Published on January 2016 in Our Africa Safaris
Photo Credit: Wilderness Safaris
In time, and with water, everything changes.
Leonardo Da Vinci
The Okavango Delta’s Moremi Game Reserve is a world treasure. Its distinguished role today in wilderness conservation was created through yesterday’s foresight of Pulane Moremi, ruler of the Batawana tribe and widow of Chief Moremi III.
In 1963 she was armed with her tribe’s blessings and her own moral outrage to take action and stop the random hunting on these tribal landholdings, a source of wildlife and ecological destruction in the central and eastern parts of the Okavango Delta. This early eco-guardianship led her to establish a unique structure within Botswana: that an entire third of her tribal lands would be designated as an exclusive game reserve that would remain so in perpetuity. Shortly, and motivated by her action, Botswana’s government outlawed hunting throughout the entire Okavango Delta. Both parameters remain fully intact today.
The Moremi Game Reserve is the outstanding result of the Regent’s conservation awareness. Implemented over half a century ago, it is considered Southern Africa’s most spectacular game park. The Moremi Game Reserve is home to Africa’s ‘Big Five” – African elephant, Cape Buffalo, leopard, lion and rhino. Though that term was coined by XIXth century hunters to designate their challenge, it has come to identify XXth century awareness and preservation focus for those same remarkable animals, partly funded through Botswana’s rigorous attention and management of its wildlife tourism sector. This abode of the “Big Five” underscores the Moremi’s accolade, “Predator Capital of Southern Africa.”
While both an early and spectacular conservation triumph, the Regent’s actions established also the first-ever, tribe-administered game park in southern Africa. The Moremi Game Reserve is an exemplary venture in sustainable tourism management.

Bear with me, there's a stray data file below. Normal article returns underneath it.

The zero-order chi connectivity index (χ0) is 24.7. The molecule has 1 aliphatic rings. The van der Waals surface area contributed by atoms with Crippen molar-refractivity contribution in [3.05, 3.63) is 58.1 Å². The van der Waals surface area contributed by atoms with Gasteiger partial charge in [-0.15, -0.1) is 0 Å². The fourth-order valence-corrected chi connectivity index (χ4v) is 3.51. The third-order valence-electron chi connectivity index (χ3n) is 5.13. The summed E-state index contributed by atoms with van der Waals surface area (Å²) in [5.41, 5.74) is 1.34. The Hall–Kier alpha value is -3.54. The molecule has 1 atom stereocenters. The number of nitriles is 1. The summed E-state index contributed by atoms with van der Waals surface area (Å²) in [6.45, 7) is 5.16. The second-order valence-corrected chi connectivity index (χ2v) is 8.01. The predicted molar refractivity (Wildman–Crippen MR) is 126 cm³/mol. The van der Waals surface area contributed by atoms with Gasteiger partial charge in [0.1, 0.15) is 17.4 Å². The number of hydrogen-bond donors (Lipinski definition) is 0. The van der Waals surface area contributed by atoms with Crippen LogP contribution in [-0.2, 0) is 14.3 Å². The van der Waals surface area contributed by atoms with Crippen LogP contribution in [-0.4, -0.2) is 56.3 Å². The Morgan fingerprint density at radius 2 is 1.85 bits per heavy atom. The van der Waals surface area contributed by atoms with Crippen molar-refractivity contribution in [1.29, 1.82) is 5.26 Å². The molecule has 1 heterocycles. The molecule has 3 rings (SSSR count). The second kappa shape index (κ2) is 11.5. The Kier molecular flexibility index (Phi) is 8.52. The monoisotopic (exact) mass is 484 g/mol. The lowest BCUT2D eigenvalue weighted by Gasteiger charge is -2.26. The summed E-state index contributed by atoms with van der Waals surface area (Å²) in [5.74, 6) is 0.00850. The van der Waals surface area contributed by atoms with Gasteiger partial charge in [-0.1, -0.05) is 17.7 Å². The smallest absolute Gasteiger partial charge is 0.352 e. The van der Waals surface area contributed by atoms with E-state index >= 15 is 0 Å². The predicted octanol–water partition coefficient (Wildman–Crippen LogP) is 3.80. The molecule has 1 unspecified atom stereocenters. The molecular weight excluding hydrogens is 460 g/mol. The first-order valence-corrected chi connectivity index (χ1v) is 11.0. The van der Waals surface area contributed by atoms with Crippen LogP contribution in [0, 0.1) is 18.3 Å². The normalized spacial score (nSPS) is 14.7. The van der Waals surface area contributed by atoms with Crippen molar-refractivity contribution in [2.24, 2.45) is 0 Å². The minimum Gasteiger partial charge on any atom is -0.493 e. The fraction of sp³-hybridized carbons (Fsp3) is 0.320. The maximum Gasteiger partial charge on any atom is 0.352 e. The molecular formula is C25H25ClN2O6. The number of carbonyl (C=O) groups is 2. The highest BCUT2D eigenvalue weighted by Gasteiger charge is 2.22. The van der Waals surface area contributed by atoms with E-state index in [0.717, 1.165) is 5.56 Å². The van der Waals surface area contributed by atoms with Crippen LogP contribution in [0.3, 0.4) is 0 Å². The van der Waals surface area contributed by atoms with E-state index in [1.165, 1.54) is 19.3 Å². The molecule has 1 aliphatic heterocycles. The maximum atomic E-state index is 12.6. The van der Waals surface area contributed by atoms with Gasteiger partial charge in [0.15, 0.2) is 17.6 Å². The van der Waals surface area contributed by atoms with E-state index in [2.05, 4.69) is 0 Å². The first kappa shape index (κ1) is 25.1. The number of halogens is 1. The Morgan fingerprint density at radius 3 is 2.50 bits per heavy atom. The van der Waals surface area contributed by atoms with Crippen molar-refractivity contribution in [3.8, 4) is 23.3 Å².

Its varied ecosystems comprise pristine wetlands, sweeping landscapes, inspired woodlands and diverse habitats across some 1900 square miles. Wildlife roams freely, safe from human predators. Safari photographers, though, immortalize this wildlife list on film, video and in pixels to include blue wildebeest, cheetah, crocodile, giraffe, hippopotamus, hyena, impala, jackal, mongoose, water monitor, waterbuck, wildcat, zebra and a wide-ranging array of raptors and water birds.
Chief’s Island in The Moremi Game Reserve
Within the Reserve is Chief Moremi’s former royal hunting grounds, now called Chief’s Island. Located in the very heart of the Okavango Delta, the raw beauty of Chief’s Island – stunningly pristine and undisturbed – provides a sensuous slice of the African soul. It inspires that adage, ‘Take only photos. Leave only footprints.’
Wilderness Safari’s Jao Camp resides on Chief’s Island. This breathtaking camp is built on raised walkways of African rosewood that criss-cross the property to separate guests and to safeguard the animals’ unobstructed passing below. This platform insures safe observation of the amazing animal life that moves unencumbered below the stilts and across the island. Elephants slosh through the waters just below the lodges – a favorite sound of native islanders and guests alike.